You’ve probably going to arrive at Noi Bai International Airport if you’re coming from another country. From there, don’t just take any taxi or you’ll get scammed for sure. There are several informal taxi drivers waiting around for naive tourists to charge outrageous prices. If you’re confident with your bargaining and negotiation skills, then take any of these informal taxi drivers but they may take the long way just to ramp up the total bill. I would recommend to take only the official taxi companies, Mai Linh (green taxis) or Vinasun Taxi (white with a some red and green stripes) in order to avoid all that unnecessary stress and uncertainties but the language barrier might be challenging in explaining the destination. If you have Uber on your phone, then I would recommend this as the best option because it’s comparatively cheaper, no scams, no haggling, and the destination should already be on the driver’s app, which can avoid the whole language barrier.

Vietnamese traffic will scare you:

You’ll notice the traffic is a chaotic eclectic mix of various vehicles, from trucks, cars, motorcycles, and bicycles and they do not follow any traffic laws at all. It may seem frightening from the taxi window but it will be worse. You’ll be very scared when you have to cross the streets in Vietnam for the first time because no vehnicle will stop for you. The secret technique of crossing Vietnam’s crazy streets is to just take a breath and walk slowly, but boldly straight into traffic–confidence is essential. I will assure you that it’s very unlikely you will get run over by anyone. Unlike the orderly, rule abiding traffic environment in other countries, there lies a “natural order” in the traffic chaos that is not guided by traffic laws but by intuition and instinct. The local drivers have intrinsically learned to adapt to respond to the general rhythm of the traffic. You have to learn how to trust this natural order!

For first timers, I wouldn’t recommend you to rent a motorbike in the big cities. Statistics have reported that automobile accidents are the number one cause of deaths in Vietnamese cities so unless you are an experienced motorcycle driver, don’t risk it. I’ve  seen way too many tourists with serious cuts and bruises all over their face and body. There’s actually laws forbidding anyone to ride motorcycles unless they have a valid license but foreigners still rent one without proper identification anyways. If you plan to go vigilante on this, you won’t have to worry about the police since they don’t like to monitor foreigners because they can’t communicate with them anyways. But if you get into a car accident without a license, you’ll probably have a difficult time with the authorities and not all hospitals are of quality. Make sure you have good travel insurance.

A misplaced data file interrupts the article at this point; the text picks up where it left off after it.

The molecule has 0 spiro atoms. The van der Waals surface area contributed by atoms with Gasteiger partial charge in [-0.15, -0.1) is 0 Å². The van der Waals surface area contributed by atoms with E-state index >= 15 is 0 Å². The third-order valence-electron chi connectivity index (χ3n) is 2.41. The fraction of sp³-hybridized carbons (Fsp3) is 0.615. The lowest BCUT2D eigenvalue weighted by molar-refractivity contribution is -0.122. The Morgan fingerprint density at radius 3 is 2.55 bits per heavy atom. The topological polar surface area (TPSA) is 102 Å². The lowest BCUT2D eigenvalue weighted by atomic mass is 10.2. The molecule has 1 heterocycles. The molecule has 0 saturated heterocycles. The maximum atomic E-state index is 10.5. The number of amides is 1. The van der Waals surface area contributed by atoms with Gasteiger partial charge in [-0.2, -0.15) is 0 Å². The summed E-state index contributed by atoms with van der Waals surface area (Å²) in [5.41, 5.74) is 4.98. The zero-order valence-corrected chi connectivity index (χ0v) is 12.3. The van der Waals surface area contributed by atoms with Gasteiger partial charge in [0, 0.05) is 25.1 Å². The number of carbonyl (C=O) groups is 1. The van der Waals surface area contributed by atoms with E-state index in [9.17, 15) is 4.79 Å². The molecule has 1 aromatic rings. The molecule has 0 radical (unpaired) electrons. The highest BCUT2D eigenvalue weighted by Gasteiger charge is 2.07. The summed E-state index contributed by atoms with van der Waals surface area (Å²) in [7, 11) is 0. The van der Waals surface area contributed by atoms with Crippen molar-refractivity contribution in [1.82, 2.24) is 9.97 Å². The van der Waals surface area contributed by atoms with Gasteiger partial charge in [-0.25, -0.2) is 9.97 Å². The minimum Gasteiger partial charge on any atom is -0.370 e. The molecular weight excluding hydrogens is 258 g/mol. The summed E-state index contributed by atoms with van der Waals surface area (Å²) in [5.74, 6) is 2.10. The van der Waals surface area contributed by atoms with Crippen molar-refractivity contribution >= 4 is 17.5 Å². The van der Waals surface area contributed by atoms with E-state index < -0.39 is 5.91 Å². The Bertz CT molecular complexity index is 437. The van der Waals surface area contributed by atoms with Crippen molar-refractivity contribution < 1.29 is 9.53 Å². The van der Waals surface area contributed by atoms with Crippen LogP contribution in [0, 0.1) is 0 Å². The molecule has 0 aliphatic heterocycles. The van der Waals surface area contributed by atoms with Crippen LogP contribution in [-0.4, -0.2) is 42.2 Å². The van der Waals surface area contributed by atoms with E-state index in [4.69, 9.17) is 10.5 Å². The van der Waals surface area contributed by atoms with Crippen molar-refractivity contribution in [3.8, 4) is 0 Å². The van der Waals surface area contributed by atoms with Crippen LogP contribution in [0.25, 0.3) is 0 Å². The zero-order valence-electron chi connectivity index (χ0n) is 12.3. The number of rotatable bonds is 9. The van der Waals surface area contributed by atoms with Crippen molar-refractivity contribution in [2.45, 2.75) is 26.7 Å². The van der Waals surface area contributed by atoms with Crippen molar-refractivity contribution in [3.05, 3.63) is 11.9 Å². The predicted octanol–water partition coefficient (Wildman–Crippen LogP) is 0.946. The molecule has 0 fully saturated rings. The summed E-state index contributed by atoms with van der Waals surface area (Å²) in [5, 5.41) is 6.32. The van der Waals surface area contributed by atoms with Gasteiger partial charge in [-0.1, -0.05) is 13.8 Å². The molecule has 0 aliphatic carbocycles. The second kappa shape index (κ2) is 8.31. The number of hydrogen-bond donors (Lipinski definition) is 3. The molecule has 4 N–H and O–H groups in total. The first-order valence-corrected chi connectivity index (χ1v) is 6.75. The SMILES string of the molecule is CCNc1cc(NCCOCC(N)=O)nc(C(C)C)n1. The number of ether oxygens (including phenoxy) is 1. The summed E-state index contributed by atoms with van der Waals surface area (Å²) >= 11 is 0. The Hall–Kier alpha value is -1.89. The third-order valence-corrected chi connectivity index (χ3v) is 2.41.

Sights:

  1. The Temple of Literature isn’t actually a temple, as in, no deity is being religiously worshiped here. It was the Imperial Academy back in 1070 for those who wanted to pursue various higher education degrees. The core focus was on Chinese literature and poetry so students learned the Chinese language, as well as Chinese philosophy and history that were taught in both Chinese and Vietnamese. This Imperial Academy was extremely Confucius in their teachings and method in studying that everyone were to memorize textbooks and regurgitate it back during final examinations. Basically, useless blind memorization, which actually sounds pretty challenging if the topic is extremely dry. From reading a few words, it bored me to death. But a lot of people did pass and they get their face and name on the wall of fame! Now tourists like us can visit and awe in admiration at their tedious academic lifestyles.
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Temple of Literature © Moritz Geier

But you’re not there to study! It’s a great area to stroll and take photography if it’s not too crowded (usually it’s never that over crowded like Versailles or Rome). The premise of the temple is decorated in traditional Chinese architecture so you can get the sense of just how Vietnam is highly influenced with the culture of its Northern neighbor, especially after 1000 years of rule under China.

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Photo © Hong

2. Ho Chi Minh Mausoleum

Uncle Ho Chi Minh has been dead for 52 years by now but you can see still his preserved dead body! The Ho Chi Minh Mausoleum (Vietnamese: Lăng Chủ tịch Hồ Chí Minh) at the center of Ba Dinh Square is the historical setting for the Declaration of Independence (from France). The communist inspired architecture of this building has elevated this Mausoleum to top 6th place in CNN International’s 2012 World’s Ugliest Buildings. But it’s ok–it’s hard to stay beautiful when you’ve been dead for 5 decades.

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Photo © Hong

You may think it’s only some dead old man’s body, but you’re in Vietnam and to the Vietnamese, this isn’t JUST some dead old man. If it wasn’t for him, you’d see a very different Vietnam today, or maybe not even the existence of Vietnam. This man is equivalent to Mao Zedong to the Chinese or Che Guevara to the Argentines so you can check ‘met world leader’ off your bucket list.